France Mulls Full-Licensing Regime for Crypto Firms Citing FTX Bankruptcy
Current rules in France give crypto firms the option, but not the necessity, to gain a full license. That may soon change.
France may compel crypto firms to get a full license to operate in the country after a lawmaker proposed aligning the country’s laws with incoming EU regulation.
Hervé Maurey, a member of the Senate who sits on the finance commission, put forward an amendment on Tuesday that would do away with a grace period France currently plans to extend to crypto platforms.
At present, the rules allow crypto companies to operate in the country without a full license until 2026. The new proposal, which was adopted by the Senate this week and will go to the French parliament next year, would require firms to gain a full license from the financial regulator starting in October next year.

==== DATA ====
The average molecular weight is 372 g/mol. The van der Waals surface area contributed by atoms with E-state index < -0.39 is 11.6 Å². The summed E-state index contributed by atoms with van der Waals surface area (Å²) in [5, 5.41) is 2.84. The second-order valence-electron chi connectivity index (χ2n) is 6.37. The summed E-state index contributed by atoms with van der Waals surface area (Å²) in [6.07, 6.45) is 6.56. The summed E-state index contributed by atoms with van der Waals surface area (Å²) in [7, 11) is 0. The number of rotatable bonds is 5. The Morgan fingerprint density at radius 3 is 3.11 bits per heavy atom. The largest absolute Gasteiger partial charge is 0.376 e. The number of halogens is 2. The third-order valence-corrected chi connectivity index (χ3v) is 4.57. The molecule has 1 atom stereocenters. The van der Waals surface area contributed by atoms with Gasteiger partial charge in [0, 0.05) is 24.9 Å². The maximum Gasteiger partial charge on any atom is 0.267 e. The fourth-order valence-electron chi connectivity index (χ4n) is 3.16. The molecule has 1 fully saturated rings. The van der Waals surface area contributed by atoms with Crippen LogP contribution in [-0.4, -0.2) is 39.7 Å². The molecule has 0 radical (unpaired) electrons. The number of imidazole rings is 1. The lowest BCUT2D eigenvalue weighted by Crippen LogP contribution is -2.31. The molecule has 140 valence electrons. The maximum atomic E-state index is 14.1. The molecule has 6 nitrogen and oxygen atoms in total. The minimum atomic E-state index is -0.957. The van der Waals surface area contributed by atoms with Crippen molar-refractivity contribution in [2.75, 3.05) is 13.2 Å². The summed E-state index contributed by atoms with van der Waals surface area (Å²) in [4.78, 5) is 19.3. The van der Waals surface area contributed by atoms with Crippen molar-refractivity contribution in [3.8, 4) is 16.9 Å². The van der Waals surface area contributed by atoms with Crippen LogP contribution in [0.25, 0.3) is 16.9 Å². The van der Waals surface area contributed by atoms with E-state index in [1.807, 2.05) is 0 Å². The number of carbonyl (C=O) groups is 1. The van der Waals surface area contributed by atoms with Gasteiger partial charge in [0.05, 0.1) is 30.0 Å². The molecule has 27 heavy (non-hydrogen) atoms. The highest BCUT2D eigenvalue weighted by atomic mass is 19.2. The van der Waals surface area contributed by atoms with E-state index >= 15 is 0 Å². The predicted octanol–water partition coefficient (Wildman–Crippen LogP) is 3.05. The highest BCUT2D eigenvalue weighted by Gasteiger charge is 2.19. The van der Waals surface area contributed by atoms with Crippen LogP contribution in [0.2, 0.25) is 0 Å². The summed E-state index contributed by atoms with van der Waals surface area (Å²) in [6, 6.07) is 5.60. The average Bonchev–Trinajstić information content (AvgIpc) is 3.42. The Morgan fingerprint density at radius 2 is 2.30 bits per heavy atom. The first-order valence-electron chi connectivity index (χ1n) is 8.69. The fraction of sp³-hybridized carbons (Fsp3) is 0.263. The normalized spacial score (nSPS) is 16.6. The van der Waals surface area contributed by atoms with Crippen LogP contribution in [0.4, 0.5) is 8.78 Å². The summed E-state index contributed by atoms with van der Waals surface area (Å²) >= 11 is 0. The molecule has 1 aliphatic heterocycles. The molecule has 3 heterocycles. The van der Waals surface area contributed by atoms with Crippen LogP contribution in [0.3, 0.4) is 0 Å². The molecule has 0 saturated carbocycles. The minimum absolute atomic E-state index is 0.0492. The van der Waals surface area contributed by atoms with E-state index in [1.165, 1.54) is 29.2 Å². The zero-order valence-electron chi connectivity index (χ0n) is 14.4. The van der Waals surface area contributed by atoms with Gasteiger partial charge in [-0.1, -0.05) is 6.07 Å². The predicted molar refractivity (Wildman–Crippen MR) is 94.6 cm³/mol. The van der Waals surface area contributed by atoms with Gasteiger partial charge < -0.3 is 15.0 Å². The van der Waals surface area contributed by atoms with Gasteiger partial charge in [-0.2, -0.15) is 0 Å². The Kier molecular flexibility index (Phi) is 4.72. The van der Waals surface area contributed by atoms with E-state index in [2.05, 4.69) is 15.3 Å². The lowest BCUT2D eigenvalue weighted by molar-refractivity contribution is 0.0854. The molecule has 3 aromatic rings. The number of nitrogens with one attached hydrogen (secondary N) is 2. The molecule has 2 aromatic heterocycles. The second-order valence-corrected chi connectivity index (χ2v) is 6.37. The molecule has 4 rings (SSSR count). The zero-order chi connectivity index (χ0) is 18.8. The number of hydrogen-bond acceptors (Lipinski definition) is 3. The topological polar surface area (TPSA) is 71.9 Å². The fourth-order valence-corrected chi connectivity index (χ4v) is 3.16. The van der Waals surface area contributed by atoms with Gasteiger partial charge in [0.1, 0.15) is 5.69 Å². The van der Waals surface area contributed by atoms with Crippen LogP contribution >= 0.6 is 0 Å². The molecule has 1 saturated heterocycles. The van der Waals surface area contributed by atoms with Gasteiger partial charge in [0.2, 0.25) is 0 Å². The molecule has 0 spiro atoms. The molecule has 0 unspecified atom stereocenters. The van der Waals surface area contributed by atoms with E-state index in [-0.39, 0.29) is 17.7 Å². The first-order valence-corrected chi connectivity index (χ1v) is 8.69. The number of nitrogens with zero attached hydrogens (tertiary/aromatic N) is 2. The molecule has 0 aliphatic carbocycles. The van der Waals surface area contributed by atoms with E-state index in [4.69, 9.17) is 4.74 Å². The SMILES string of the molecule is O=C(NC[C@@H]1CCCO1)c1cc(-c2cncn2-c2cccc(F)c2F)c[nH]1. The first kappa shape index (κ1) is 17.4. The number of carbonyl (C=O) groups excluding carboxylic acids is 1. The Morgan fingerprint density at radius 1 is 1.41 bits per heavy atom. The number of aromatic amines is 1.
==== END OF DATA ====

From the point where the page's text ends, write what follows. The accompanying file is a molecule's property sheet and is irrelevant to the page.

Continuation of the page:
This would bring it up to speed with the Markets in Crypto Assets (MiCA) regulation from the EU, which the European Parliament will likely vote on in 2023.
“The recent bankruptcy of FTX has highlighted the risks inherent in any investment in crypto assets, especially when the company operates outside of any regulation,” Maurey wrote in the amendment. “These concerns, including for financial players, are shared at the European Union level.”
France’s current two-tier system mandates companies to register as crypto asset providers but then gives them the option to gain a full license, which requires higher levels of disclosure. While around 60 providers have registered with the regulator Autorité des Marchés Financiers (AMF), none have opted for full authorization.
Maurey’s amendment said that MiCA will impose similar requirements to the more thorough optional authorization scheme.
His proposal would close the option of simple registration and require firms to get a full license, therefore bringing them in line with the E.U. framework.
France: Les amis de Crypto?
If the amendment is adopted by parliament, it could represent a blow to France’s crypto-friendly reputation, which has attracted firms such as Binance and Crypto.com to set up shop there.
Local crypto lobbying group Adan told the Financial Times that the amendment showed the country was “renouncing its ambition” to be the crypto hub of Europe on account of the FTX scandal.